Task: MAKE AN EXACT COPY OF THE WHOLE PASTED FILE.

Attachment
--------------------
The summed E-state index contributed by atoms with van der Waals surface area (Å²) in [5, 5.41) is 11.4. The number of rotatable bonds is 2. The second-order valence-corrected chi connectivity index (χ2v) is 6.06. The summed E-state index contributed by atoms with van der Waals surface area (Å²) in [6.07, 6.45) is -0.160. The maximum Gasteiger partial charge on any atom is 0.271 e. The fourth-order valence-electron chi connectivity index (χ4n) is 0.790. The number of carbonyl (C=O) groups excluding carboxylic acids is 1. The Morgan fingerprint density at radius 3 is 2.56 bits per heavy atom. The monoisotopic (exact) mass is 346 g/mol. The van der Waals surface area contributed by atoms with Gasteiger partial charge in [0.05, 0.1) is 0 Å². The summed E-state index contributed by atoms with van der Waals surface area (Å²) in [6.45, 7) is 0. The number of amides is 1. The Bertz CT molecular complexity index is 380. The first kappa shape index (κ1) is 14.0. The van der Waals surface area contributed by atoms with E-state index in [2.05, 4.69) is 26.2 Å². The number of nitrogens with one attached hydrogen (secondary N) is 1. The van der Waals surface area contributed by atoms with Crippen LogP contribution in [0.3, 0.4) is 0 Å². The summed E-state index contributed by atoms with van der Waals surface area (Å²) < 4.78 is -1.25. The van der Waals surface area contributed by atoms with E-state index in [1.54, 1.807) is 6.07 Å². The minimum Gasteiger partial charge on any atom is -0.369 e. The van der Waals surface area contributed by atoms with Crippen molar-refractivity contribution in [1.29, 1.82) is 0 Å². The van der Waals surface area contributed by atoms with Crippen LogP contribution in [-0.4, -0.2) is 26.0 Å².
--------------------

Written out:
The summed E-state index contributed by atoms with van der Waals surface area (Å²) in [5, 5.41) is 11.4. The number of rotatable bonds is 2. The second-order valence-corrected chi connectivity index (χ2v) is 6.06. The summed E-state index contributed by atoms with van der Waals surface area (Å²) in [6.07, 6.45) is -0.160. The maximum Gasteiger partial charge on any atom is 0.271 e. The fourth-order valence-electron chi connectivity index (χ4n) is 0.790. The number of carbonyl (C=O) groups excluding carboxylic acids is 1. The Morgan fingerprint density at radius 3 is 2.56 bits per heavy atom. The monoisotopic (exact) mass is 346 g/mol. The van der Waals surface area contributed by atoms with Gasteiger partial charge in [0.05, 0.1) is 0 Å². The summed E-state index contributed by atoms with van der Waals surface area (Å²) in [6.45, 7) is 0. The number of amides is 1. The Bertz CT molecular complexity index is 380. The first kappa shape index (κ1) is 14.0. The van der Waals surface area contributed by atoms with E-state index in [2.05, 4.69) is 26.2 Å². The number of nitrogens with one attached hydrogen (secondary N) is 1. The van der Waals surface area contributed by atoms with Crippen LogP contribution in [0.3, 0.4) is 0 Å². The summed E-state index contributed by atoms with van der Waals surface area (Å²) < 4.78 is -1.25. The van der Waals surface area contributed by atoms with E-state index in [1.54, 1.807) is 6.07 Å². The minimum Gasteiger partial charge on any atom is -0.369 e. The van der Waals surface area contributed by atoms with Crippen molar-refractivity contribution in [1.29, 1.82) is 0 Å². The van der Waals surface area contributed by atoms with Crippen LogP contribution in [-0.4, -0.2) is 26.0 Å².